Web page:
Where Is the Gratitude? – Luke 17

English: This is a map of first century Iudaea...

English: This is a map of first century Iudaea Province that I created using Illustrator CS2. I traced this image for the general geographic features. I then manually input data from maps found in a couple of sources. Robert W. Funk and the Jesus Seminar. The Acts of Jesus. HarperSanFrancisco: 1998. p. xxiv. Michael Grant. Jesus: An Historian’s Review of the Gospels. Charles Scribner’s Sons: 1977. p. 65-67. John P. Meier. A Marginal Jew. Doubleday: 1991. p. 1:434. (Photo credit: Wikipedia)

In verse 7, Luke tells us that Jesus passed through Samaria on His way to Jerusalem from Galilee. Unless one took a very long route around and out of the way, and crossed the Jordan from the east, it was the only way. Not that Jesus would have wanted to avoid it, but some Jews hated Samaritans enough that they might.

He was met there by ten lepers who were standing far off. Under levitical law, they would be accustomed to doing so (Leviticus 14:1-8). They called to Him, saying Jesus, Master, have mercy on us.” Jesus told them to go and show themselves to the priests, and they were healed on the way. The text says that the one that turned back, fell on his face, and gave thanks to Jesus was a Samaritan.  And Jesus said “Was no one found to return and give praise to God except this foreigner?”

It could be that the others were Jews. Or it could be the case that some or all of the others were “foreigners” as well. Jesus was passing “between Samaria and Galilee,” verse 11 says. I don’t think it really matters, actually. But I think the fact that the one that came back and thanked Him was not a Jew did matter. And I believe that when Jesus said Rise and go your way; your faith has made you well,” He did not mean simply that the leper was healed. All of them had been cleansed. But this one, because of his faith, had been forgiven for his sins – just like the paralyzed man of Luke 5:17-26. This is just one more example of Jesus showing us grace for the gentiles that would be remembered after He was gone.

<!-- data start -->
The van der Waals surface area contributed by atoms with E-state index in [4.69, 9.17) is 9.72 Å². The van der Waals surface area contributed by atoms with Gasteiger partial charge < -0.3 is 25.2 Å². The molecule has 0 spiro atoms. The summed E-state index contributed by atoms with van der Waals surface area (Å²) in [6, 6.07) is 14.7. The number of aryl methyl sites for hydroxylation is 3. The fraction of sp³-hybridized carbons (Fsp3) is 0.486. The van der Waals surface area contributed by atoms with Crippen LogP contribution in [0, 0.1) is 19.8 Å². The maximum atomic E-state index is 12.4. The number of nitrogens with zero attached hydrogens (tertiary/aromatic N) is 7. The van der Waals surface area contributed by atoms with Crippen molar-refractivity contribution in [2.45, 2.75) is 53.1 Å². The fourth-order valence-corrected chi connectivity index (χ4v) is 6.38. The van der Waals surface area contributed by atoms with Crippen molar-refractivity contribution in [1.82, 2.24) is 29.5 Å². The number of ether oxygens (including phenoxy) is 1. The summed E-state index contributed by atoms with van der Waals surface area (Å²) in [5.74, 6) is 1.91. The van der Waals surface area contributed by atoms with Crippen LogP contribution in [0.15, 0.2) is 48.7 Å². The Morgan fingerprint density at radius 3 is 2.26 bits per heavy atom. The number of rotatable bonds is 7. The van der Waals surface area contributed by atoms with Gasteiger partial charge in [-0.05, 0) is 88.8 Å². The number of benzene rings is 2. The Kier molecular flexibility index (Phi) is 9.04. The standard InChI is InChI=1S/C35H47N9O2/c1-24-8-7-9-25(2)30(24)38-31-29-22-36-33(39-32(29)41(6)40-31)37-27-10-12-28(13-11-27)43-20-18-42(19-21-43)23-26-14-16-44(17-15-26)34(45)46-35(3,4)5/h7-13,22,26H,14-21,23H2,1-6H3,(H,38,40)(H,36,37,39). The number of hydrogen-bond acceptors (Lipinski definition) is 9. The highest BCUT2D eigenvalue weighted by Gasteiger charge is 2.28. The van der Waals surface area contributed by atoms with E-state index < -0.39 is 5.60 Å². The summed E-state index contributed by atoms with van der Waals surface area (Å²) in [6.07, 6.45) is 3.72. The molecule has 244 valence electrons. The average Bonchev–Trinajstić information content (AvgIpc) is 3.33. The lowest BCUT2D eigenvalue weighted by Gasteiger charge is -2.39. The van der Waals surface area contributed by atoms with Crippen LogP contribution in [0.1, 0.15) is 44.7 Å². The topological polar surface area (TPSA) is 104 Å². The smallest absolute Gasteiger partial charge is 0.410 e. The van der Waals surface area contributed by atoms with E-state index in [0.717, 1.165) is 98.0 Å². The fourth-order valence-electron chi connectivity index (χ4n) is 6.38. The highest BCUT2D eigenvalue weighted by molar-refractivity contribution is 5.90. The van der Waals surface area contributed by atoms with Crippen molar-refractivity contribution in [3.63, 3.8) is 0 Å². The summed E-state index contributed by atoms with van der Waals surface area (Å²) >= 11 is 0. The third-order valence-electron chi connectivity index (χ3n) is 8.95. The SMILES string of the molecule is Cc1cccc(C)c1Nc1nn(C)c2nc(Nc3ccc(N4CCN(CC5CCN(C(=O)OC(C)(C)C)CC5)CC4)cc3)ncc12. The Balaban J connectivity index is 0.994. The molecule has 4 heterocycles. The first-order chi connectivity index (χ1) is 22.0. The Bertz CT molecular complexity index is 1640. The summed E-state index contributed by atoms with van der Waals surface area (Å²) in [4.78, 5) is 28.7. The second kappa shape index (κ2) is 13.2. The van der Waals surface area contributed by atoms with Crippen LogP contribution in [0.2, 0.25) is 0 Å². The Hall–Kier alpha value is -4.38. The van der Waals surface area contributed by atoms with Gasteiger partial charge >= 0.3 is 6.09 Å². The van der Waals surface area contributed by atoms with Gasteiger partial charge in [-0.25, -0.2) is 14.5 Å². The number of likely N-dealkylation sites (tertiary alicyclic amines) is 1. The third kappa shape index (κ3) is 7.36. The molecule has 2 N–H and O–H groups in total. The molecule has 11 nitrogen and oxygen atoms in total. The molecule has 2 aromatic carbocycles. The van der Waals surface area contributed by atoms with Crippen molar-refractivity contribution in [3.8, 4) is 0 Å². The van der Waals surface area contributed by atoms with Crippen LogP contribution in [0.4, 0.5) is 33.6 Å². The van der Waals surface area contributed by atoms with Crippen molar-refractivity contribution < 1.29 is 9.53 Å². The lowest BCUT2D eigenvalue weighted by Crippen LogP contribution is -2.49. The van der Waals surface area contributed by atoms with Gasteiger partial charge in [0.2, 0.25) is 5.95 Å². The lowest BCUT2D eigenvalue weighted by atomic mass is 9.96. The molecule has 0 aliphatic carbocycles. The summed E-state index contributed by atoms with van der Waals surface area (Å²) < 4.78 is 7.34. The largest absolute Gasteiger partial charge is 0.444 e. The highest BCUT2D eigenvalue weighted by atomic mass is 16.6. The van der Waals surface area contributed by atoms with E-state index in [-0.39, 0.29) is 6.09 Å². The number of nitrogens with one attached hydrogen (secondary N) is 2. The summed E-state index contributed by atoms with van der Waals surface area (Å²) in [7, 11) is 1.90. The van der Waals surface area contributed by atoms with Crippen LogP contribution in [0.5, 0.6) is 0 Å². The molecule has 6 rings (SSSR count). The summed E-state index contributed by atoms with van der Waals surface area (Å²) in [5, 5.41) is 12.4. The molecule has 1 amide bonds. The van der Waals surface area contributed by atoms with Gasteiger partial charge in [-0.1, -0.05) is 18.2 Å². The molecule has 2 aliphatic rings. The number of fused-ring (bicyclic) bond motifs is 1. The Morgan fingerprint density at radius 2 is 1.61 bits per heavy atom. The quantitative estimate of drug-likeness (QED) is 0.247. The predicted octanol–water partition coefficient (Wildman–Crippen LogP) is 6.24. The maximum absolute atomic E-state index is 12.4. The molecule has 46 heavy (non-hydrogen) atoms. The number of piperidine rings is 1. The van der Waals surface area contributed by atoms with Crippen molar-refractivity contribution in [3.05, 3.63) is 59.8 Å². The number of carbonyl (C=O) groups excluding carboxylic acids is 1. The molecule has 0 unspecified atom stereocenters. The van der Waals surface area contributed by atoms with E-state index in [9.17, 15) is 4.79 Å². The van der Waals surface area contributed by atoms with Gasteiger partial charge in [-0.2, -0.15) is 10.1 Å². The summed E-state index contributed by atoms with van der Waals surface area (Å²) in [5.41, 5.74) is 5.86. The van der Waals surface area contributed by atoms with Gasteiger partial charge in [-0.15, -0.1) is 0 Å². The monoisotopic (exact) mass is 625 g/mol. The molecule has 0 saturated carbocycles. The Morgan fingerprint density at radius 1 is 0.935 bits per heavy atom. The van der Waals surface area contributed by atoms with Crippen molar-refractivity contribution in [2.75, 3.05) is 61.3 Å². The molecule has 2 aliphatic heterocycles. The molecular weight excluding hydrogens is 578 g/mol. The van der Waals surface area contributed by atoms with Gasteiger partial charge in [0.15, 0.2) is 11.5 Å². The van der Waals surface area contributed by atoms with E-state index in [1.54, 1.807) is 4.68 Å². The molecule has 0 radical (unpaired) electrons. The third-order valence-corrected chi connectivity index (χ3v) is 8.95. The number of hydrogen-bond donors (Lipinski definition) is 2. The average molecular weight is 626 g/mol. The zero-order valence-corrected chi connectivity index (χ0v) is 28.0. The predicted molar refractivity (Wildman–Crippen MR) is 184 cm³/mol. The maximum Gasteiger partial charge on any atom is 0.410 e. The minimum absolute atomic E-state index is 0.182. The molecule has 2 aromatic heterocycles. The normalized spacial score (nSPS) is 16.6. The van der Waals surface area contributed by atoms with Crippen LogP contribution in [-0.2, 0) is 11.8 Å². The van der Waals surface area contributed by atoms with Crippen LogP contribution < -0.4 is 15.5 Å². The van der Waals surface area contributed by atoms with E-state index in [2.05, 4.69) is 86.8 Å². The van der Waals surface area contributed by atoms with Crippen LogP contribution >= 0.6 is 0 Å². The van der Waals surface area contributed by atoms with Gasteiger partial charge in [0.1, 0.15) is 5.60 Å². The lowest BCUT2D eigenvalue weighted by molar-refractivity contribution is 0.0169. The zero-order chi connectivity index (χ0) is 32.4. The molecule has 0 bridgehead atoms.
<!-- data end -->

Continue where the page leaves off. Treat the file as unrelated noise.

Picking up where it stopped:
The second thing to take away from this is concerning the nine who did not return to give thanks. How loudly had they cried out to Him for mercy? I keep being reminded of a T-shirt I once saw that said something like “Did you cry out ‘Thank you, Lord’ as loudly as you cried ‘Help me Lord?'” How often do we lack gratitude to the Lord in the same way as those nine?

(This year’s reading plan for Luke, Acts, and 1 and 2 Chronicles averages just 15 verses per day – 5 days per week!)
Schedule for this week
Read or listen to audio of today’s selection from Luke here
Read or listen to audio of today’s selection from 1 Chronicles here

/Bob’s boy
___________________
some images © V. Gilbert & Arlisle F. Beers

Please note: I did not design the reading plan that I am following in my blog.  All of my comments in this blog, however, are solely my responsibility.  When reading ANY commentary, you should ALWAYS refer first to the scripture, which is God’s unchanging and unfailing word. Reading schedules, as well as a link to the site where you can get the reading plan that I’m currently following for yourself can be found on the “Bible Reading Schedules” page of my website at http://graceofourlord.com.  

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